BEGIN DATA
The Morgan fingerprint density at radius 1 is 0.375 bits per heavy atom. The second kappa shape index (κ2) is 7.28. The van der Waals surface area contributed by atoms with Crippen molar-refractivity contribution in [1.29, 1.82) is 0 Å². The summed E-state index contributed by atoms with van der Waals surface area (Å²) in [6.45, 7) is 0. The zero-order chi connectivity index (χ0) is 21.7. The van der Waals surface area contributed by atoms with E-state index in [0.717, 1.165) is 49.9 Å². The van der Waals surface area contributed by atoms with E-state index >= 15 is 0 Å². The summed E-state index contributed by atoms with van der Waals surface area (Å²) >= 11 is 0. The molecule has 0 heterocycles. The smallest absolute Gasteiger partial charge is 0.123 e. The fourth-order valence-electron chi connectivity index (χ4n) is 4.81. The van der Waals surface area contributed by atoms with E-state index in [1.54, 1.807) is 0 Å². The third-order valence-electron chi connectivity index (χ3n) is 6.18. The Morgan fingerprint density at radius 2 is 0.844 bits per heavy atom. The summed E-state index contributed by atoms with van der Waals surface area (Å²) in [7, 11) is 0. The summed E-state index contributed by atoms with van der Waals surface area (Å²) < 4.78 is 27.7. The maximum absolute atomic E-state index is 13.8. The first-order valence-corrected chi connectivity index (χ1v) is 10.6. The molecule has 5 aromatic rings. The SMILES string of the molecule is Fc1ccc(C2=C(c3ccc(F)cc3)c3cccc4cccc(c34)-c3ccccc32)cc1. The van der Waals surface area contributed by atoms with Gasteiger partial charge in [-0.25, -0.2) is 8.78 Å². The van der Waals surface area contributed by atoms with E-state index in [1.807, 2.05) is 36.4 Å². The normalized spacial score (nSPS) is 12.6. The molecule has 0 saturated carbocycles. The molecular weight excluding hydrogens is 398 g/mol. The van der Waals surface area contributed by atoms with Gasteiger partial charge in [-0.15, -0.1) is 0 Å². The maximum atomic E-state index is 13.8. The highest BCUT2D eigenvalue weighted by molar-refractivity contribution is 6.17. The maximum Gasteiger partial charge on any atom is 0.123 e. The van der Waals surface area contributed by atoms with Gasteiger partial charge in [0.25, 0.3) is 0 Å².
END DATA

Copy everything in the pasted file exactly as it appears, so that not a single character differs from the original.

The Morgan fingerprint density at radius 1 is 0.375 bits per heavy atom. The second kappa shape index (κ2) is 7.28. The van der Waals surface area contributed by atoms with Crippen molar-refractivity contribution in [1.29, 1.82) is 0 Å². The summed E-state index contributed by atoms with van der Waals surface area (Å²) in [6.45, 7) is 0. The zero-order chi connectivity index (χ0) is 21.7. The van der Waals surface area contributed by atoms with E-state index in [0.717, 1.165) is 49.9 Å². The van der Waals surface area contributed by atoms with E-state index >= 15 is 0 Å². The summed E-state index contributed by atoms with van der Waals surface area (Å²) >= 11 is 0. The molecule has 0 heterocycles. The smallest absolute Gasteiger partial charge is 0.123 e. The fourth-order valence-electron chi connectivity index (χ4n) is 4.81. The van der Waals surface area contributed by atoms with E-state index in [1.54, 1.807) is 0 Å². The third-order valence-electron chi connectivity index (χ3n) is 6.18. The Morgan fingerprint density at radius 2 is 0.844 bits per heavy atom. The summed E-state index contributed by atoms with van der Waals surface area (Å²) in [7, 11) is 0. The summed E-state index contributed by atoms with van der Waals surface area (Å²) < 4.78 is 27.7. The maximum absolute atomic E-state index is 13.8. The first-order valence-corrected chi connectivity index (χ1v) is 10.6. The molecule has 5 aromatic rings. The SMILES string of the molecule is Fc1ccc(C2=C(c3ccc(F)cc3)c3cccc4cccc(c34)-c3ccccc32)cc1. The van der Waals surface area contributed by atoms with Gasteiger partial charge in [-0.25, -0.2) is 8.78 Å². The van der Waals surface area contributed by atoms with E-state index in [1.807, 2.05) is 36.4 Å². The normalized spacial score (nSPS) is 12.6. The molecule has 0 saturated carbocycles. The molecular weight excluding hydrogens is 398 g/mol. The van der Waals surface area contributed by atoms with Gasteiger partial charge in [-0.15, -0.1) is 0 Å². The maximum atomic E-state index is 13.8. The highest BCUT2D eigenvalue weighted by molar-refractivity contribution is 6.17. The maximum Gasteiger partial charge on any atom is 0.123 e. The van der Waals surface area contributed by atoms with Gasteiger partial charge in [0.25, 0.3) is 0 Å².